Lhasa

Overview

Introduction

The Himalayan city of Lhasa, the capital of Tibet, sits at an elevation of 12,000 ft/3,660 m. Lhasa is located 800 mi/1,300 km west of Chengdu, China, and 375 mi/600 km northeast of Kathmandu, Nepal.

A good introduction to Lhasa is the Barkhor Bazaar, where you could spend hours just watching people haggle for carpets, antiques or thangka, Buddhist scroll paintings. In the midst of the bazaar is the fabulous Jokhang, holiest of Tibetan Buddhist temples. It's filled by a steady stream of pilgrims who have gone to pay respect to their gods, represented in the temple by an incredible array of devotional art. Be sure to wander around the second floor, and don't be shy about sticking your head into rooms where craftsmen are creating additional gods.

Sadly, recent reports coming out of Tibet indicate that the 1,300-year-old Jokhang temple is being dismantled by Chinese authorities to make way for new construction, amid rumors that the government plans to replace the old town with a tourist city similar to the one in Lijiang. Tourists and Tibetans-living-in-exile have appealed to UNESCO to help save this important ancient city from the government's unquenchable thirst for modernity.

Visible from almost any point in Lhasa is the Potala Palace. Once the Dalai Lama's winter residence (he has been in exile in India since 1959), it's one of the world's architectural wonders—the entire building, consisting of thousands of rooms, was created without the use of a single nail. Each of the 70 or so rooms that are open to the public has an atmosphere all its own, although most are lit only by wicks stuck in yak butter. The light reflects eerily off the gods, murals and gold-plated figures. Allow four hours to explore this magnificent building; as with other great museums, it's better not to try to see everything in one day.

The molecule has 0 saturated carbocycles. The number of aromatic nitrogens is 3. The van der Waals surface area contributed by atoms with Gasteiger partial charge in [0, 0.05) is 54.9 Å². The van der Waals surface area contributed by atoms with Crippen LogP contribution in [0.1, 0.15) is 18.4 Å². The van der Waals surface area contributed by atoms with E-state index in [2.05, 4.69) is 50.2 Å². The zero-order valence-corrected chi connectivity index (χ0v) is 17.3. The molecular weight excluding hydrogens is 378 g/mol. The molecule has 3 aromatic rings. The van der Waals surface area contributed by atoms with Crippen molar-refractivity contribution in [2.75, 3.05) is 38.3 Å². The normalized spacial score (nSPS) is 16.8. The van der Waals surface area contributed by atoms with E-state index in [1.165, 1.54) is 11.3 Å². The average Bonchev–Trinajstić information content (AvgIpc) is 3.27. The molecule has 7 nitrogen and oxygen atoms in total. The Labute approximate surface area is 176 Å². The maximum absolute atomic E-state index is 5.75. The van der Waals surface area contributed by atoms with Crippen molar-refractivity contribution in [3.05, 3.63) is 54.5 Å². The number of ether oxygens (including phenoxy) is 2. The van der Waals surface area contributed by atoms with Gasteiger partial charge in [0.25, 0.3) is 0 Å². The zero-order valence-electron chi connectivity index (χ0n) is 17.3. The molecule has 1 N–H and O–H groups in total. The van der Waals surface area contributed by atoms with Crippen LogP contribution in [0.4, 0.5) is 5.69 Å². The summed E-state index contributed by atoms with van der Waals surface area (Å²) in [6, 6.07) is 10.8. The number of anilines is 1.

Other sights around Lhasa include Sera and Drepung monasteries and the summer palace. The famed sky burials (where corpses are flayed, cut up and fed to the vultures) of Sera have caused increasingly aggressive confrontations between foreign tourists taking photos and domden (undertakers) trying to carry out their religious duties. You really need a strong stomach to observe this, and most people don't bother with it.

Lhasa can be seen in two days, but because of the altitude, allow three or four days. You'll want to do nothing but rest on the first full day. Be careful when opening tubes of coffee or sunscreen purchased from local stores, as altitude can lead to messy explosions.

Note: A special travel permit is required for Tibet, and depending on political events, travel access to Tibet is not always possible.

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